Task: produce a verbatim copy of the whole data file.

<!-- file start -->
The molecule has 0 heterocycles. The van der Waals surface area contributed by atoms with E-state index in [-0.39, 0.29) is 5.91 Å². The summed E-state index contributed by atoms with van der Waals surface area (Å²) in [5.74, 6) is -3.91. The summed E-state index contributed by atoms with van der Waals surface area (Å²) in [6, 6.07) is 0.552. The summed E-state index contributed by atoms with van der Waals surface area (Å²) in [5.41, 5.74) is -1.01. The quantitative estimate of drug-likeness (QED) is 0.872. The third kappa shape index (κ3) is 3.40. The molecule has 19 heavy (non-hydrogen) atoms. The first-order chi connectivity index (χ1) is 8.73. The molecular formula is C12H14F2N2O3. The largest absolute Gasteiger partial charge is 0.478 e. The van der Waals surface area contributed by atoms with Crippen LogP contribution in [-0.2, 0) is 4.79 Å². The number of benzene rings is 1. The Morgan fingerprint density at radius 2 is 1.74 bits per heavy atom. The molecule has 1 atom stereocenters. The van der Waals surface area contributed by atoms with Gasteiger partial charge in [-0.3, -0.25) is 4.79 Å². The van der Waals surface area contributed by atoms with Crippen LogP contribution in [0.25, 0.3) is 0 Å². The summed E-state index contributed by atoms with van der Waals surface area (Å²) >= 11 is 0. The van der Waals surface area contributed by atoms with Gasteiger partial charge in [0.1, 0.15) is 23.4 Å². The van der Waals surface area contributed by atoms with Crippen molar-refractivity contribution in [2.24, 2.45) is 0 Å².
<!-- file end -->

The molecule has 0 heterocycles. The van der Waals surface area contributed by atoms with E-state index in [-0.39, 0.29) is 5.91 Å². The summed E-state index contributed by atoms with van der Waals surface area (Å²) in [5.74, 6) is -3.91. The summed E-state index contributed by atoms with van der Waals surface area (Å²) in [6, 6.07) is 0.552. The summed E-state index contributed by atoms with van der Waals surface area (Å²) in [5.41, 5.74) is -1.01. The quantitative estimate of drug-likeness (QED) is 0.872. The third kappa shape index (κ3) is 3.40. The molecule has 19 heavy (non-hydrogen) atoms. The first-order chi connectivity index (χ1) is 8.73. The molecular formula is C12H14F2N2O3. The largest absolute Gasteiger partial charge is 0.478 e. The van der Waals surface area contributed by atoms with Crippen LogP contribution in [-0.2, 0) is 4.79 Å². The number of benzene rings is 1. The Morgan fingerprint density at radius 2 is 1.74 bits per heavy atom. The molecule has 1 atom stereocenters. The van der Waals surface area contributed by atoms with Gasteiger partial charge in [-0.3, -0.25) is 4.79 Å². The van der Waals surface area contributed by atoms with Crippen LogP contribution in [0.25, 0.3) is 0 Å². The summed E-state index contributed by atoms with van der Waals surface area (Å²) >= 11 is 0. The van der Waals surface area contributed by atoms with Gasteiger partial charge in [0.1, 0.15) is 23.4 Å². The van der Waals surface area contributed by atoms with Crippen molar-refractivity contribution in [2.24, 2.45) is 0 Å².